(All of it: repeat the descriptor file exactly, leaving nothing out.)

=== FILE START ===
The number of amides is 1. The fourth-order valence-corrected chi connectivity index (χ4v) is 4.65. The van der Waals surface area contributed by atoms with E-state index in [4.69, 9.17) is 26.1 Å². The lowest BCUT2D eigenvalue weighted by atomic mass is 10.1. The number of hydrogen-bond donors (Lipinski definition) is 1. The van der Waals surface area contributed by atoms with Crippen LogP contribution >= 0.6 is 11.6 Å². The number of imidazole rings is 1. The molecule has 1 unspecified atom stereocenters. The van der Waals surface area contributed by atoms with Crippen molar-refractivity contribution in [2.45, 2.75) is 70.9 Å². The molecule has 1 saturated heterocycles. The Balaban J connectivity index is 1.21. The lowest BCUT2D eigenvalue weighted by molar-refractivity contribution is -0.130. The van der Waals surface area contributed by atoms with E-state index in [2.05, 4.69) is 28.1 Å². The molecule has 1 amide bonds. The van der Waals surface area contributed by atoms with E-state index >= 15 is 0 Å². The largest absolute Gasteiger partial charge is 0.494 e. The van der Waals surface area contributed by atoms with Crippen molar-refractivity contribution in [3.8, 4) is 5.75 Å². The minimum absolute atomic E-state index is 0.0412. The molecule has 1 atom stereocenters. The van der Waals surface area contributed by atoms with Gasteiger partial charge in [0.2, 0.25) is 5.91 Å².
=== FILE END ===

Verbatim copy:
The number of amides is 1. The fourth-order valence-corrected chi connectivity index (χ4v) is 4.65. The van der Waals surface area contributed by atoms with E-state index in [4.69, 9.17) is 26.1 Å². The lowest BCUT2D eigenvalue weighted by atomic mass is 10.1. The number of hydrogen-bond donors (Lipinski definition) is 1. The van der Waals surface area contributed by atoms with Crippen LogP contribution >= 0.6 is 11.6 Å². The number of imidazole rings is 1. The molecule has 1 unspecified atom stereocenters. The van der Waals surface area contributed by atoms with Crippen molar-refractivity contribution in [2.45, 2.75) is 70.9 Å². The molecule has 1 saturated heterocycles. The Balaban J connectivity index is 1.21. The lowest BCUT2D eigenvalue weighted by molar-refractivity contribution is -0.130. The van der Waals surface area contributed by atoms with E-state index in [2.05, 4.69) is 28.1 Å². The molecule has 1 amide bonds. The van der Waals surface area contributed by atoms with E-state index >= 15 is 0 Å². The largest absolute Gasteiger partial charge is 0.494 e. The van der Waals surface area contributed by atoms with Crippen molar-refractivity contribution in [3.8, 4) is 5.75 Å². The minimum absolute atomic E-state index is 0.0412. The molecule has 1 atom stereocenters. The van der Waals surface area contributed by atoms with Gasteiger partial charge in [0.2, 0.25) is 5.91 Å².